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The space junk SILU-1 (SILKROAD 1) is forecast to reentry Tuesday, 23 Apr 2019 at 05:46 UTC +/- 8 hours
SILU-1 (SILKROAD 1)

Forecast for SILU-1 (SILKROAD 1) Reentry


Update Sat 9-Feb-2019 7:10 UTC

The map above shows the location of the possible reentry of the space junk SILU-1 (SILKROAD 1) (42903U) predicted by modeling of orbital evolution until the fragment or satellite reaches the altitude of nominal burst.

According to the forecast made by Satview.org, the object's reentry will occur in Tuesday, 23 Apr 2019 at 05:46 UTC, above the coordinates shown on map.

Satellite Launch Norad Incl.
degrees
Apogee
Km
Perigee
Km
Period
min
Options
PSLV R/B
Reentry: (YMD) 2019-01-17
201843129U9714213387Reentered!
Lat=27.6   Lon=230.4
CZ-3B R/B
Reentry: (YMD) 2019-01-20
201641883U2816114188Reentered!
Lat=26.8   Lon=292.6
CZ-11 R/B
Reentry: (YMD) 2019-01-28
201943945U9728111088Reentered!
Lat=-57.3   Lon=245.8
ELECTRON R/B
Reentry: (YMD) 2019-01-30
201843863U8514612287Reentered!
Lat=36.2   Lon=212.1
X-CUBESAT
Reentry: (YMD) 2019-02-4
199842707U5217316588Reentered!
Lat=-51.5   Lon=254.9
CZ-2C R/B
Reentry: (YMD) 2019-02-5
201843667U9814113087Reentered!
Lat=-10.4   Lon=242.3
POLYITAN-2-SAU
Reentry: (YMD) 2019-02-5
199842732U5217316488Reentered!
Lat=19.1   Lon=31.7
ARIANE 44L R/B
Reentry: (YMD) 2019-02-24
199724715U72885130116Forecast
HAVELSAT
Reentry: (YMD) 2019-03-1
199842700U5226826490Forecast
QBEE50-LTU-OC
Reentry: (YMD) 2019-03-1
199842708U5226826290Forecast
CXBN-2
Reentry: (YMD) 2019-03-2
199842704U5227126590Forecast
SPACECUBE
Reentry: (YMD) 2019-03-3
199842717U5227026590Forecast
DEBRISSAT-1
Reentry: (YMD) 2019-03-5
199843621U5232431991Forecast
ELECTRON R/B
Reentry: (YMD) 2019-03-5
201843166U8330123990Forecast
MICROSAT-R
Reentry: (YMD) 2019-03-7
201943947U9730323990Forecast
OSIRIS-3U
Reentry: (YMD) 2019-03-12
199843027U5229428990Forecast
SNUSAT-1
Reentry: (YMD) 2019-03-20
199842733U5228828490Forecast
LILACSAT-1 (LO-90)
Reentry: (YMD) 2019-04-9
199842725U5229729790Forecast
SNUSAT-1B
Reentry: (YMD) 2019-04-10
199842727U5230129891Forecast
H-1 R/B(1)
Reentry: (YMD) 2019-04-21
198920230U28129516999Forecast
SILU-1 (SILKROAD 1)
Reentry: (YMD) 2019-04-23
201742903U4330928790Forecast
CZ-2C R/B
Reentry: (YMD) 2019-04-24
201843532U9842622191Forecast
IRIDIUM 46 [-]
Reentry: (YMD) 2019-05-7
199724905U8646924892Forecast
SL-4 R/B
Reentry: (YMD) 2019-05-7
201743033U6751021992Forecast
BEEAGLESAT
Reentry: (YMD) 2019-05-14
199842736U5231431291Forecast
CSUNSAT 1
Reentry: (YMD) 2019-05-19
199842715U5231831691Forecast
TOKI
Reentry: (YMD) 2019-05-19
199842820U5231831791Forecast
NIGERIAEDUSAT-1
Reentry: (YMD) 2019-05-21
199842824U5232232091Forecast
BRAC ONNESHA
Reentry: (YMD) 2019-05-22
199842823U5232031791Forecast
GSLV R/B
Reentry: (YMD) 2019-05-23
201641753U2116615125297Forecast
MAZAALAI (NUMSAT-1)
Reentry: (YMD) 2019-05-30
199842822U5232132091Forecast
PHOENIX
Reentry: (YMD) 2019-06-5
199842706U5232031991Forecast
SHARC
Reentry: (YMD) 2019-06-10
199842712U5232732691Forecast
ZA-AEROSAT
Reentry: (YMD) 2019-06-17
199842713U5232532491Forecast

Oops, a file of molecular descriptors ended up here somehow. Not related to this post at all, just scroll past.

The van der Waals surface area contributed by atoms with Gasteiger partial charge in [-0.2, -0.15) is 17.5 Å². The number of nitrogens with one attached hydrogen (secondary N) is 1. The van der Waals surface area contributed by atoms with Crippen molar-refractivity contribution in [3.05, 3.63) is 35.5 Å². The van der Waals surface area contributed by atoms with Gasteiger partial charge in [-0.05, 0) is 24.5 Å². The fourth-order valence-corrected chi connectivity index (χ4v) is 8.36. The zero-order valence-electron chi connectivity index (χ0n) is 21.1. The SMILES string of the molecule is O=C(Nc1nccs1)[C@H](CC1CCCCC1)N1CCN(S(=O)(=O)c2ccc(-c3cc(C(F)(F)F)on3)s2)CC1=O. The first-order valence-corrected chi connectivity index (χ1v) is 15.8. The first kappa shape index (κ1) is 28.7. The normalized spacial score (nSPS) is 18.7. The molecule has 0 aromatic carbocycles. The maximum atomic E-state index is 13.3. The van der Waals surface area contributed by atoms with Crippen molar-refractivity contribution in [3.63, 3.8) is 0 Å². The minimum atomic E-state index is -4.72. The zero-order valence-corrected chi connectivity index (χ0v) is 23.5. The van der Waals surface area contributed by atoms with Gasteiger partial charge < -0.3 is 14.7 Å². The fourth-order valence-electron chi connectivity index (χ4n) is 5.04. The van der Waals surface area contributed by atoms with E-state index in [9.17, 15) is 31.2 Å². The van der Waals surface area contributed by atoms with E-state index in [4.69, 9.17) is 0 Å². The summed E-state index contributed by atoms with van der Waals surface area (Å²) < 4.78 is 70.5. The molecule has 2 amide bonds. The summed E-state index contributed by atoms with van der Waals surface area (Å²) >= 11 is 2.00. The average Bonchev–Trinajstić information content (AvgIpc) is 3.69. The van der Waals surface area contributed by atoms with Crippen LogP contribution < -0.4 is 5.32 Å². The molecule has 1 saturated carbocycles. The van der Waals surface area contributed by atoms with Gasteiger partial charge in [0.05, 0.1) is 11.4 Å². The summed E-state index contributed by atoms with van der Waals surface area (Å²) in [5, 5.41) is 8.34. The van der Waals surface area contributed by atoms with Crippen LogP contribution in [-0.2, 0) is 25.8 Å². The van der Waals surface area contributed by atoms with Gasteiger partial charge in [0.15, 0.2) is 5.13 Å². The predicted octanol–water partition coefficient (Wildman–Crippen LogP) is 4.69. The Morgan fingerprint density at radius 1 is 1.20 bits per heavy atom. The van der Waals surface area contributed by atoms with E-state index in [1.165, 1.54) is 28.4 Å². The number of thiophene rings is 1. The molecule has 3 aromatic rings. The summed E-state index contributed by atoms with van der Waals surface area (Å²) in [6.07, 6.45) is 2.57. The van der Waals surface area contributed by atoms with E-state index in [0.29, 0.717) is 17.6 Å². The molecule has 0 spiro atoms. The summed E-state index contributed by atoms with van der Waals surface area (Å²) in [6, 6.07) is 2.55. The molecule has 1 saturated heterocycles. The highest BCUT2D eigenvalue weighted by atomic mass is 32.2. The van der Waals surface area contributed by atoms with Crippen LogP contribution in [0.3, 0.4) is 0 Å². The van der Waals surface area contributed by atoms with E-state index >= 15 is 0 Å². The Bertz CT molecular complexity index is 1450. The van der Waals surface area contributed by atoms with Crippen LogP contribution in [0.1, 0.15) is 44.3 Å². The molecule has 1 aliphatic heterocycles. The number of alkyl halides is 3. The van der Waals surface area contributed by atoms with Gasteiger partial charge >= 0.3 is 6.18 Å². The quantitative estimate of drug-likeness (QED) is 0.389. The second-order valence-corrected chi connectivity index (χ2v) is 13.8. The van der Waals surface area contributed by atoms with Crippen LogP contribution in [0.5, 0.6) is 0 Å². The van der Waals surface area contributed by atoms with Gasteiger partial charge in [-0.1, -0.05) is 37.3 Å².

FALCON 9 R/B
Reentry: (YMD) 2019-08-4
201843588U2716486131295Forecast
NJUST-1
Reentry: (YMD) 2019-08-16
199842722U5233533191Forecast
EPSILON R/B
Reentry: (YMD) 2019-08-26
201943939U9770621994Forecast




The Satellite Path


The path to be followed by satellite (dotted line) does not change due to the fact that the satellite is falling and can be used to assess the trajectory of the object before and after possible fall. In the graph, each point marks the range of 1 minute.

Solar Flux and Other Variables


As much as the institutes and space agencies strive to provide correct data of the point where the space debris will fall, several factors may interfere with the accuracy of the prediction. Among the most important, the solar flux is the most critical because it determines the conditions of the upper atmosphere, increasing or decreasing the drag on the object.

Besides the solar flux acting on the aerodynamic characteristics, another variable rather difficult to be computed is the resistance of materials used in the construction of the object and the shape of the structure. Combined, these factors may determine different altitudes for the moment of rupture, causing errors of more than 30 km in altitude reentry provided.

Other variables that affect the calculation of reentry, although less important, are the gravitational perturbations of the Sun and Moon and also those exercised by large mountain ranges, above or below sea level.

The modeling used by Satview to compute the time of reentry uses solar flux data obtained at the time of modeling, and prediction of the behavior of the sun for the next 5 days. With this, the margin of error of prediction is + / - 3 revolutions for satellites or debris in uncontrolled reentry.

Altitude of Reentry


Spacecraft reentering the atmosphere without control usually break between 72 and 84 km altitude due to temperature and aerodynamic forces acting on the structure.

The nominal breakup altitude is 78 km, but big satellites that have larger and denser structures survive longer and break down at lower altitudes. Usually, solar panels are destroyed before any component, at altitudes between 90 and 95 km.

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